Bayonne Schools Superintendent John Niesz also weighed in on the situation.

“We will be removing 40 people from the school district who drive as we move our central office in St. Andrew’s to another property. I think everything will be fine,” he explained.

“So there won’t be any STEM programs, right?” Nadrowski asked.

Walker said programs in the building include cosmetology, building trades unions, classrooms for law enforcement, computer science and accounting for continuing education courses.

“Is lunch going to be provided there?” Or do they go to Bayonne high school? Nadrowski continued.

Walker said many vo-tech students took half days and then worked in the field, so few had lunch there.

“It’s really contained in terms of education,” he added.

Nadrowski noted that plans for the next Sci-Tech Scity in Jersey City include an HCST vocational school, Liberty Science Center High School.

“Jersey City has a caveat in its plan: They are guaranteed a higher percentage of Jersey City residents will enter school. Is there any protection for Bayonne students?” Nadrowski asked, referring to plans to have 60% of LSC high school students come from Jersey City.

Dineen and Walker said they were unsure if there was such a plan in the works for the vocational school in Bayonne.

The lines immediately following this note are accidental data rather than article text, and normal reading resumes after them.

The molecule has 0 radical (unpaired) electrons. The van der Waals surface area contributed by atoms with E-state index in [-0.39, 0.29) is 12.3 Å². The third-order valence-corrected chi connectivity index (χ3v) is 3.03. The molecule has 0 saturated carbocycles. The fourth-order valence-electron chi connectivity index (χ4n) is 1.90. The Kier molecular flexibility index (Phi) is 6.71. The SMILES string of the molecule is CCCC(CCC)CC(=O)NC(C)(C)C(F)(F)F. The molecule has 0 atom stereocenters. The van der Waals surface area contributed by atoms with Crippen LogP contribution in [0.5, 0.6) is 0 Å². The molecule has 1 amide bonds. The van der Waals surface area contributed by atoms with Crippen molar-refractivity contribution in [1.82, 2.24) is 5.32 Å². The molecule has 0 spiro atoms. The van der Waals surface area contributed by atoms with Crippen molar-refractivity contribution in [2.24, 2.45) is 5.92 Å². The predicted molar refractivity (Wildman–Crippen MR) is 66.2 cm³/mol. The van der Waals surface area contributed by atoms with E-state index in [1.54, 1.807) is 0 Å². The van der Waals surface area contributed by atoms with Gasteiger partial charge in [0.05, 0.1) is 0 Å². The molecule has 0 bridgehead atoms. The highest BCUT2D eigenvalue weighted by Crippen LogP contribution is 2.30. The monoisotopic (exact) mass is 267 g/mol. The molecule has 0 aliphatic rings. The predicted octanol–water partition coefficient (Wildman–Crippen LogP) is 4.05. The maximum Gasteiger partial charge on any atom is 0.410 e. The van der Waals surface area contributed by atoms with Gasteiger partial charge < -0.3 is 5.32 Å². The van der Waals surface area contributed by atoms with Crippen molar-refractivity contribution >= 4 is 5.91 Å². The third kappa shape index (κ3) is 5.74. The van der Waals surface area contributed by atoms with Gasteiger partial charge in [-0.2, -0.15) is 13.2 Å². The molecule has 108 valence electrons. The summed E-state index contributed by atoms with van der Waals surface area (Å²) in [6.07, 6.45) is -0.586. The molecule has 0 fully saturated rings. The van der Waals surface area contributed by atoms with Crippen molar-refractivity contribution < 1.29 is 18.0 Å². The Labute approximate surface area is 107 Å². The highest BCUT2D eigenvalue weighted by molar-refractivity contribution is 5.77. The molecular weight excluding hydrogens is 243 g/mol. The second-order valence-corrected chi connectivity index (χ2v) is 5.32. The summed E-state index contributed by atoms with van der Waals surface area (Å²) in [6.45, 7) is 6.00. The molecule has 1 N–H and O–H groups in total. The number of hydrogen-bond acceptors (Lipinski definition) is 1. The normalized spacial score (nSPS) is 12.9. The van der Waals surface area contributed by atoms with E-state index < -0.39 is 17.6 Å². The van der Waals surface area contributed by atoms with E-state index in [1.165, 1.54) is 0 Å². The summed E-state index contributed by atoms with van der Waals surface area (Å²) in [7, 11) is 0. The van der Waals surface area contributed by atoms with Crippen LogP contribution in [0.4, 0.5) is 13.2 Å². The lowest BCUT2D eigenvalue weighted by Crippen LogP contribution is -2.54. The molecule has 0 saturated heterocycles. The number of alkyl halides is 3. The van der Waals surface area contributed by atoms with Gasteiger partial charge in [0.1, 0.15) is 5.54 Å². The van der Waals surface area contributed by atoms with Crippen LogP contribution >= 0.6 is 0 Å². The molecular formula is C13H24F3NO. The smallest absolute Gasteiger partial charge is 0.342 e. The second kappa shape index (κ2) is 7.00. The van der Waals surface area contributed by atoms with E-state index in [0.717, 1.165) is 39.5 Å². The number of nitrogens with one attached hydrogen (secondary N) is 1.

“It’s absolutely something we want. Is there a plan to have a deal like this?” Nadrowski insisted.

“I have a meeting with them on Friday and we will discuss it. I don’t believe we currently have students from Bayonne in current classes,” Niesz added, noting that this would likely continue.

“Okay, thank you,” Nadrowski said.

“It’s no secret that in Bayonne, it’s a really hot topic, parking. In those particular parking spaces, are they reserved for teachers or would they also include students? asked Commissioner Ramon Veloz.

“The parking space will be reserved for teachers and administrators,” Walker said.

Veloz asked where the maintenance personnel would park, to which Walker said they would be included in the parking spaces provided for 20 to 25 personnel.

“Some programs will have different schedules. So there cannot be simultaneous use of the parking lot at the same time,” he added.

“The public money spent must be reviewed to ensure its consistency with the master plan. If this is not done, the plan could still go ahead, but they could have some difficulty,” Planning Council lawyer Richard Campesino said.

“The Ministry of Education demands that they be revised.”

“It looks like a net loss of seven to nine places. Can the witnesses talk about the loss of parking spaces? asked resident Adrian Smith during the public part.

“According to the survey from which we worked, we had a net gain of six parking spaces. We can provide that to the board if needed,” Walker said.

“The zoning requirements call for… 28 spaces depending on your zoning. We offer a total of 38 places.

The subdivision of the land so that the project could start was also approved unanimously (7-0).